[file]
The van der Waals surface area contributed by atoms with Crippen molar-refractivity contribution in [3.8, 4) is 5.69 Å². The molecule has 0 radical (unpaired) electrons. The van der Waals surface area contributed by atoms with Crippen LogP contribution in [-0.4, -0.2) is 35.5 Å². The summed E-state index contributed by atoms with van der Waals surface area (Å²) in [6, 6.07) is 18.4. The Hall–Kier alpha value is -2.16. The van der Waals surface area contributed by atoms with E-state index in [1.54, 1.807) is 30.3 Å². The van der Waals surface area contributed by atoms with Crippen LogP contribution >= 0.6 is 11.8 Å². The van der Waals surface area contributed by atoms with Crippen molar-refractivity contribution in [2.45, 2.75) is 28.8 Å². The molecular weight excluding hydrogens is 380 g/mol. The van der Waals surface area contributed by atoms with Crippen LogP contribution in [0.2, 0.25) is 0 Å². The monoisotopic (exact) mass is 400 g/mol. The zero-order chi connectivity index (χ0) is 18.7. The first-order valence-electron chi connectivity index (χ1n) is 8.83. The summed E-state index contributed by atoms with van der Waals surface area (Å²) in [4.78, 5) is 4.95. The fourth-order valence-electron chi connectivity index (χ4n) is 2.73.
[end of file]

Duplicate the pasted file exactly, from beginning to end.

The van der Waals surface area contributed by atoms with Crippen molar-refractivity contribution in [3.8, 4) is 5.69 Å². The molecule has 0 radical (unpaired) electrons. The van der Waals surface area contributed by atoms with Crippen LogP contribution in [-0.4, -0.2) is 35.5 Å². The summed E-state index contributed by atoms with van der Waals surface area (Å²) in [6, 6.07) is 18.4. The Hall–Kier alpha value is -2.16. The van der Waals surface area contributed by atoms with E-state index in [1.54, 1.807) is 30.3 Å². The van der Waals surface area contributed by atoms with Crippen LogP contribution >= 0.6 is 11.8 Å². The van der Waals surface area contributed by atoms with Crippen molar-refractivity contribution in [2.45, 2.75) is 28.8 Å². The molecular weight excluding hydrogens is 380 g/mol. The van der Waals surface area contributed by atoms with Crippen LogP contribution in [0.2, 0.25) is 0 Å². The monoisotopic (exact) mass is 400 g/mol. The zero-order chi connectivity index (χ0) is 18.7. The first-order valence-electron chi connectivity index (χ1n) is 8.83. The summed E-state index contributed by atoms with van der Waals surface area (Å²) in [4.78, 5) is 4.95. The fourth-order valence-electron chi connectivity index (χ4n) is 2.73.